The MMIP Fusion Center’s investigative lead is Sgt. Mark Pooley (Retd). Mark is a former law enforcement officer who spent 15 years with the Tempe Police Department and three with the FBI’s Joint Terrorism Task Force. Mark worked a variety of cases as a detective, including home invasions, violent crimes, street jumps, homicides and missing persons, before moving on to the FBI’s JTTF in the aftermath of 9/11, with the FBI in Phoenix. He moved back to the TPD and became a sergeant in the professional standards bureau, before retiring after a debilitating cancer diagnosis. Post a hard-fought, successful battle, Mark, who is both Navajo and Hopi, decided to turn to private practice and focus his skills on where he thought they were most needed — MMIP cases.
We may be a tech & data company, but we firmly believe we are part of a much-larger community of people that care deeply about protecting the most at-risk and resource-scarce groups amongst us. We work with child protection organizations, including NCMEC, and other groups focused on tracking human and sex-traffickers, sex-offenders, and people that facilitate hosting CSAM on the dark web.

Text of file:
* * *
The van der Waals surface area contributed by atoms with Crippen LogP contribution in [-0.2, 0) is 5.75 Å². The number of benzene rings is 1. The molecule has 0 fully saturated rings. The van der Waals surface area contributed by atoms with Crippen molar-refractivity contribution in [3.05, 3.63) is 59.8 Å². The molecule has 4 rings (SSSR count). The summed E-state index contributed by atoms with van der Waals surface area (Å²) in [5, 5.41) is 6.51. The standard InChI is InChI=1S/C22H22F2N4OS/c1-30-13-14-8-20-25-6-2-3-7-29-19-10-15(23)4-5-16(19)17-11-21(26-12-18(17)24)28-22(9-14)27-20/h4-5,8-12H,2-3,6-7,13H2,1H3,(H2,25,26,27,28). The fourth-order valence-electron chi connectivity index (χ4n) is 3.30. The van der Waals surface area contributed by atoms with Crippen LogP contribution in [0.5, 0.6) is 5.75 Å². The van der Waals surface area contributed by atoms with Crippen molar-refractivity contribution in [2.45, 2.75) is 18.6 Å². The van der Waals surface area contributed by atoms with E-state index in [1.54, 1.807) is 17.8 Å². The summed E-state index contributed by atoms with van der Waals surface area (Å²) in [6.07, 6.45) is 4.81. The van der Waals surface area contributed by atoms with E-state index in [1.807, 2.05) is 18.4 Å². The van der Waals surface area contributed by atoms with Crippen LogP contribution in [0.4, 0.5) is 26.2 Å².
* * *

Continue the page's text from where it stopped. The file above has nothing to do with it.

Reach out, we're listening: We help provide resources to underserved communities looking for affordable, real-time solutions to community-specific public safety issues. We will partner with the National Criminal Justice Training Center to build a course to train law enforcement groups in how and when to use facial recognition and big data, the importance of pairing HUMINT and algorithmic intelligence, and recognizing human bias in using tech and eliminating it. Ask us about it at firstname.lastname@example.org. Additionally, reach out to our partners at Native Search Solutions, who can help you create and implement customized training plans, depending on a tribe's public safety needs. This includes building Community Response Plans for when a person goes missing.
If you are a tribal law enforcement agency in need of software tools or access to real-time criminal data, a tribal community in search of public safety tools, an NGO working with MMIP cases or tribal investigator wanting information on resources, or a potential partner or donor, feel free to contact us.